Page:The Novels of Ivan Turgenev (volume V).djvu/216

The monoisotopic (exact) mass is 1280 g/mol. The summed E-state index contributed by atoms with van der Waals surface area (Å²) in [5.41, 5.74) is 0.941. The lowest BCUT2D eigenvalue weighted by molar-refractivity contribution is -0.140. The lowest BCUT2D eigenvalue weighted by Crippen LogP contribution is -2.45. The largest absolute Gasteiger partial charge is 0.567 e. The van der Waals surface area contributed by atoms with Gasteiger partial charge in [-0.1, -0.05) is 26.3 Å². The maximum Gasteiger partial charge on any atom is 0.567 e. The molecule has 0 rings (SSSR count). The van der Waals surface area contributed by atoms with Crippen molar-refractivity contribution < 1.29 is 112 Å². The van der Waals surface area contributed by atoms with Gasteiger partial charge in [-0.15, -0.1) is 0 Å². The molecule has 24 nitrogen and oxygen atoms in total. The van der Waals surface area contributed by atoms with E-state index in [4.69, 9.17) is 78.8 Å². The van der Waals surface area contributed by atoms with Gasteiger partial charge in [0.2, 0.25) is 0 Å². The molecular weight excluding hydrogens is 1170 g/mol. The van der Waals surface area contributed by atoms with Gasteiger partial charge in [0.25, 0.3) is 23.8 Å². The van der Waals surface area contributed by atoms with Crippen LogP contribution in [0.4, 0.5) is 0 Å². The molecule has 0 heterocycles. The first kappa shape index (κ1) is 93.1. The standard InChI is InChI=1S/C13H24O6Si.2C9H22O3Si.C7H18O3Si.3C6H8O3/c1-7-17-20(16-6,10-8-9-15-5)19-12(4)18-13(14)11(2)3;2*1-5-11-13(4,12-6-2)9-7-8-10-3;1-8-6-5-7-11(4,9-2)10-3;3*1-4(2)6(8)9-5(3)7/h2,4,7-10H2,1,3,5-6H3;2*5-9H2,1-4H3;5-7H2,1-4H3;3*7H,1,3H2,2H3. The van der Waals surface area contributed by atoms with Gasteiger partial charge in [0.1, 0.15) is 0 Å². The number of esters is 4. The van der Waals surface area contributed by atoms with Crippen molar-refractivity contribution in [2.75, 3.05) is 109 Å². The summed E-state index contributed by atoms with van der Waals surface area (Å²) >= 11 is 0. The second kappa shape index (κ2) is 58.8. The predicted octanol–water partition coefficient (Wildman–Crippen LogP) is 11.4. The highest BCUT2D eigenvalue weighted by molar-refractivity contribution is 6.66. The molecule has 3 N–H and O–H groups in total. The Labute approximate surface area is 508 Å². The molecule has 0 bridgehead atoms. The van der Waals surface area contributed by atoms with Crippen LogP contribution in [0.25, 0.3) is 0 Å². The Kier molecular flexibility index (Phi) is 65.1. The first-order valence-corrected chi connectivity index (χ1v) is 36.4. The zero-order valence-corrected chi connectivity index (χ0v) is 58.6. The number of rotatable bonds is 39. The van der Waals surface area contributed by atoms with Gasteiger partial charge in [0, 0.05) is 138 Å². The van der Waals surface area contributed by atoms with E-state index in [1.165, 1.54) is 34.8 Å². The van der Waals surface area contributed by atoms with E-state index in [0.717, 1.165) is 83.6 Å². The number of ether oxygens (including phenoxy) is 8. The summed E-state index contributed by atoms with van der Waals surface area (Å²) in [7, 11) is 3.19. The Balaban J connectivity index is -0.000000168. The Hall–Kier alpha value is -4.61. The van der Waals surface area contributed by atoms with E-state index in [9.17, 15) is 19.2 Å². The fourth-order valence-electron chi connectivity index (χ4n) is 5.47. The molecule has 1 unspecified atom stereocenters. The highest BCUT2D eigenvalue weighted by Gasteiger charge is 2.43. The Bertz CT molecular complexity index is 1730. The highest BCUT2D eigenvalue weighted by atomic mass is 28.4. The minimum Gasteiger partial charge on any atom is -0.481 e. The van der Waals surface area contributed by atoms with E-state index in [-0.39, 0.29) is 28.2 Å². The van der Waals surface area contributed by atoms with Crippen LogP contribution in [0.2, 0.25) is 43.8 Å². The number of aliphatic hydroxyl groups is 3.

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Litvinov did not return home; he went up to the hills, and getting into a thick copse, he flung himself face downwards on the earth, and lay there about an hour. He did not suffer tortures, did not weep; he sank into a kind of heavy, oppressive stupor. Never had he felt anything like it; it was an insufferably aching and gnawing sensation of emptiness, emptiness in himself, his surroundings, everywhere. . . . He thought neither of Irina nor of Tatyana. He felt one thing only: a blow had fallen and life was sundered like a cord, and all of him was being drawn along in the clutches of something chill and unfamiliar. Sometimes it seemed to him that a whirlwind had swooped down upon him, and he had the sensation of its swift whirling round and the irregular beating of its dark wings. But his resolution did not waver. To remain in Baden . . .that could not even be considered. In thought he had already gone, he was already sitting in the rattling, snorting